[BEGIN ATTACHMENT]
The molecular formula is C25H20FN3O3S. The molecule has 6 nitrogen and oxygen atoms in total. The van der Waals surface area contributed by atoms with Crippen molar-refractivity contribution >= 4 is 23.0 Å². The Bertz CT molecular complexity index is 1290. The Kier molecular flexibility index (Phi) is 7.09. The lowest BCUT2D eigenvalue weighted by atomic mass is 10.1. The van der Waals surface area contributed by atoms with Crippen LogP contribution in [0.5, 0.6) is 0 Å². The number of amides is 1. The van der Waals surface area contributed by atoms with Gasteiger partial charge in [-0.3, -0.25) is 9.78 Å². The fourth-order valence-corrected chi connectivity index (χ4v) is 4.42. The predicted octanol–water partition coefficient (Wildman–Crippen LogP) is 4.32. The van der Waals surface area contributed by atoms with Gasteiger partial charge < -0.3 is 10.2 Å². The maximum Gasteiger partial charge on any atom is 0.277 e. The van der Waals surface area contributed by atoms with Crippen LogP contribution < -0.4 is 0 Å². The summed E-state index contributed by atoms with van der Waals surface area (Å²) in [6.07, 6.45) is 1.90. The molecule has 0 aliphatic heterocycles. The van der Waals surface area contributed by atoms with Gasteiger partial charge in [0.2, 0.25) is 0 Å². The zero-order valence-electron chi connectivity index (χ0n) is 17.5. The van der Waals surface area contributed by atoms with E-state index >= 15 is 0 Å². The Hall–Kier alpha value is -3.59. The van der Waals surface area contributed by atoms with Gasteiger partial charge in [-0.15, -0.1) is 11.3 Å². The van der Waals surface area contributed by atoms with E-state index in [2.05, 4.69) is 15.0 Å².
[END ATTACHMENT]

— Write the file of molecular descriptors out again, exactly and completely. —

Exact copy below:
The molecular formula is C25H20FN3O3S. The molecule has 6 nitrogen and oxygen atoms in total. The van der Waals surface area contributed by atoms with Crippen molar-refractivity contribution >= 4 is 23.0 Å². The Bertz CT molecular complexity index is 1290. The Kier molecular flexibility index (Phi) is 7.09. The lowest BCUT2D eigenvalue weighted by atomic mass is 10.1. The van der Waals surface area contributed by atoms with Crippen LogP contribution in [0.5, 0.6) is 0 Å². The number of amides is 1. The van der Waals surface area contributed by atoms with Gasteiger partial charge in [-0.3, -0.25) is 9.78 Å². The fourth-order valence-corrected chi connectivity index (χ4v) is 4.42. The predicted octanol–water partition coefficient (Wildman–Crippen LogP) is 4.32. The van der Waals surface area contributed by atoms with Gasteiger partial charge < -0.3 is 10.2 Å². The maximum Gasteiger partial charge on any atom is 0.277 e. The van der Waals surface area contributed by atoms with Crippen LogP contribution < -0.4 is 0 Å². The summed E-state index contributed by atoms with van der Waals surface area (Å²) in [6.07, 6.45) is 1.90. The molecule has 0 aliphatic heterocycles. The van der Waals surface area contributed by atoms with Gasteiger partial charge in [0.2, 0.25) is 0 Å². The zero-order valence-electron chi connectivity index (χ0n) is 17.5. The van der Waals surface area contributed by atoms with E-state index >= 15 is 0 Å². The Hall–Kier alpha value is -3.59. The van der Waals surface area contributed by atoms with Gasteiger partial charge in [-0.15, -0.1) is 11.3 Å². The van der Waals surface area contributed by atoms with E-state index in [2.05, 4.69) is 15.0 Å².